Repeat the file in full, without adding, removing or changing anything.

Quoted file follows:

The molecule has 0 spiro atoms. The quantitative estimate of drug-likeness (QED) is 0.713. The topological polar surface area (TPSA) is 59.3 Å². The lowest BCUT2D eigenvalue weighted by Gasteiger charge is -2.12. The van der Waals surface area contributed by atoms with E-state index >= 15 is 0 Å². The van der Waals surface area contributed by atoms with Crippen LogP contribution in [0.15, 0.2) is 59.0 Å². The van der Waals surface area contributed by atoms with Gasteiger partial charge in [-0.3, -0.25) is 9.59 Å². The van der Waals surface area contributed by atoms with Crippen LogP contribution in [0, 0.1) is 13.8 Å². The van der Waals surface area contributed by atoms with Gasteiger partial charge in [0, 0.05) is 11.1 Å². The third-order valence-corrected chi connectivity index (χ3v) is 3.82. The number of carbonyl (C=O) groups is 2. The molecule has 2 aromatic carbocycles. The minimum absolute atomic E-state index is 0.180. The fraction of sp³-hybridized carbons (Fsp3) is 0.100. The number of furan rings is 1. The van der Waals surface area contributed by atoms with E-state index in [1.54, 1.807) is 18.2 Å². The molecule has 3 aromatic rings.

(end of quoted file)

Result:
The molecule has 0 spiro atoms. The quantitative estimate of drug-likeness (QED) is 0.713. The topological polar surface area (TPSA) is 59.3 Å². The lowest BCUT2D eigenvalue weighted by Gasteiger charge is -2.12. The van der Waals surface area contributed by atoms with E-state index >= 15 is 0 Å². The van der Waals surface area contributed by atoms with Crippen LogP contribution in [0.15, 0.2) is 59.0 Å². The van der Waals surface area contributed by atoms with Gasteiger partial charge in [-0.3, -0.25) is 9.59 Å². The van der Waals surface area contributed by atoms with Crippen LogP contribution in [0, 0.1) is 13.8 Å². The van der Waals surface area contributed by atoms with Gasteiger partial charge in [0, 0.05) is 11.1 Å². The third-order valence-corrected chi connectivity index (χ3v) is 3.82. The number of carbonyl (C=O) groups is 2. The molecule has 2 aromatic carbocycles. The minimum absolute atomic E-state index is 0.180. The fraction of sp³-hybridized carbons (Fsp3) is 0.100. The number of furan rings is 1. The van der Waals surface area contributed by atoms with E-state index in [1.54, 1.807) is 18.2 Å². The molecule has 3 aromatic rings.